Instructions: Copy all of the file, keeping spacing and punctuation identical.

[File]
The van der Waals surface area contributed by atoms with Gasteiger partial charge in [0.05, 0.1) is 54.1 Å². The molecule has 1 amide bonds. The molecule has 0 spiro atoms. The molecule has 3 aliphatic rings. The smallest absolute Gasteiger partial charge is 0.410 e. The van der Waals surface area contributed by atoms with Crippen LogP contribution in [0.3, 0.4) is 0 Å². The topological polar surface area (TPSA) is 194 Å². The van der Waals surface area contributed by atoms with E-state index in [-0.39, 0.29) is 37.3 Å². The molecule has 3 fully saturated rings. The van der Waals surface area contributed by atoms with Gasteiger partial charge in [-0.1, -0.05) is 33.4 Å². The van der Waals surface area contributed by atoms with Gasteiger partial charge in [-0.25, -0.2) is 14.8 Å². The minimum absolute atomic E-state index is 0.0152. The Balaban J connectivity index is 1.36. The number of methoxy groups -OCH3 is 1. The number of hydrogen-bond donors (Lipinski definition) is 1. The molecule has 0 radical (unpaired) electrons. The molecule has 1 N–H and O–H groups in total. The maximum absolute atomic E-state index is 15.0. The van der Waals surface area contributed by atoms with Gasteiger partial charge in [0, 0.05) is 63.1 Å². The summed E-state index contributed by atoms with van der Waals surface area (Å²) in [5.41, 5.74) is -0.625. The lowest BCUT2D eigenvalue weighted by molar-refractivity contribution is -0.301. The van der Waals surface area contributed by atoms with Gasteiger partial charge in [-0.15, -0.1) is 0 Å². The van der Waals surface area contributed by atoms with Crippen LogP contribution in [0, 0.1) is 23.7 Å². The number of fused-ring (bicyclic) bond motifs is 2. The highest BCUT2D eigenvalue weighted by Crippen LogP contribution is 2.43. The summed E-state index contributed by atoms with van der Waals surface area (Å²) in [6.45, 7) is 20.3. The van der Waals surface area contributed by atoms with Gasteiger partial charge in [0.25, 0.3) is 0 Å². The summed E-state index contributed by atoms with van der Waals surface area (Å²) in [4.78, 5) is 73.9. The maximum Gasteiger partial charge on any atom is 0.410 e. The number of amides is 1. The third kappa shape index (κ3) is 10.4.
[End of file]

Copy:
The van der Waals surface area contributed by atoms with Gasteiger partial charge in [0.05, 0.1) is 54.1 Å². The molecule has 1 amide bonds. The molecule has 0 spiro atoms. The molecule has 3 aliphatic rings. The smallest absolute Gasteiger partial charge is 0.410 e. The van der Waals surface area contributed by atoms with Crippen LogP contribution in [0.3, 0.4) is 0 Å². The topological polar surface area (TPSA) is 194 Å². The van der Waals surface area contributed by atoms with E-state index in [-0.39, 0.29) is 37.3 Å². The molecule has 3 fully saturated rings. The van der Waals surface area contributed by atoms with Gasteiger partial charge in [-0.1, -0.05) is 33.4 Å². The van der Waals surface area contributed by atoms with Gasteiger partial charge in [-0.25, -0.2) is 14.8 Å². The minimum absolute atomic E-state index is 0.0152. The Balaban J connectivity index is 1.36. The number of methoxy groups -OCH3 is 1. The number of hydrogen-bond donors (Lipinski definition) is 1. The molecule has 0 radical (unpaired) electrons. The molecule has 1 N–H and O–H groups in total. The maximum absolute atomic E-state index is 15.0. The van der Waals surface area contributed by atoms with Gasteiger partial charge in [0, 0.05) is 63.1 Å². The summed E-state index contributed by atoms with van der Waals surface area (Å²) in [5.41, 5.74) is -0.625. The lowest BCUT2D eigenvalue weighted by molar-refractivity contribution is -0.301. The van der Waals surface area contributed by atoms with Gasteiger partial charge in [-0.15, -0.1) is 0 Å². The van der Waals surface area contributed by atoms with Crippen LogP contribution in [0, 0.1) is 23.7 Å². The number of fused-ring (bicyclic) bond motifs is 2. The highest BCUT2D eigenvalue weighted by Crippen LogP contribution is 2.43. The summed E-state index contributed by atoms with van der Waals surface area (Å²) in [6.45, 7) is 20.3. The van der Waals surface area contributed by atoms with Gasteiger partial charge in [0.25, 0.3) is 0 Å². The summed E-state index contributed by atoms with van der Waals surface area (Å²) in [4.78, 5) is 73.9. The maximum Gasteiger partial charge on any atom is 0.410 e. The number of amides is 1. The third kappa shape index (κ3) is 10.4.